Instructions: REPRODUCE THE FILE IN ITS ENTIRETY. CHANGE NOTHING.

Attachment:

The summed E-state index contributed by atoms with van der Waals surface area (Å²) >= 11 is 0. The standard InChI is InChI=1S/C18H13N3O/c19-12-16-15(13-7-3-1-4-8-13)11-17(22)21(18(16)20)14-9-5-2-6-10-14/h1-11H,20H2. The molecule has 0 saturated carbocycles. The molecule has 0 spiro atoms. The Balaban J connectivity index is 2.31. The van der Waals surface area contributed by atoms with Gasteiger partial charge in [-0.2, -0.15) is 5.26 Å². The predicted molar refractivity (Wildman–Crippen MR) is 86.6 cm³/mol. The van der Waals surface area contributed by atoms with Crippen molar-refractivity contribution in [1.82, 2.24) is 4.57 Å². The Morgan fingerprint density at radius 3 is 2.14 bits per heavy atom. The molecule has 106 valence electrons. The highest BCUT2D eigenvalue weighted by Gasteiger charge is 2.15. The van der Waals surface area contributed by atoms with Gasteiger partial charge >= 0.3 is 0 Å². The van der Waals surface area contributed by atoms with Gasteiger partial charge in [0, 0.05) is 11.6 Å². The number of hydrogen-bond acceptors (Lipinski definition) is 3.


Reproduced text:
The summed E-state index contributed by atoms with van der Waals surface area (Å²) >= 11 is 0. The standard InChI is InChI=1S/C18H13N3O/c19-12-16-15(13-7-3-1-4-8-13)11-17(22)21(18(16)20)14-9-5-2-6-10-14/h1-11H,20H2. The molecule has 0 saturated carbocycles. The molecule has 0 spiro atoms. The Balaban J connectivity index is 2.31. The van der Waals surface area contributed by atoms with Gasteiger partial charge in [-0.2, -0.15) is 5.26 Å². The predicted molar refractivity (Wildman–Crippen MR) is 86.6 cm³/mol. The van der Waals surface area contributed by atoms with Crippen molar-refractivity contribution in [1.82, 2.24) is 4.57 Å². The Morgan fingerprint density at radius 3 is 2.14 bits per heavy atom. The molecule has 106 valence electrons. The highest BCUT2D eigenvalue weighted by Gasteiger charge is 2.15. The van der Waals surface area contributed by atoms with Gasteiger partial charge >= 0.3 is 0 Å². The van der Waals surface area contributed by atoms with Gasteiger partial charge in [0, 0.05) is 11.6 Å². The number of hydrogen-bond acceptors (Lipinski definition) is 3.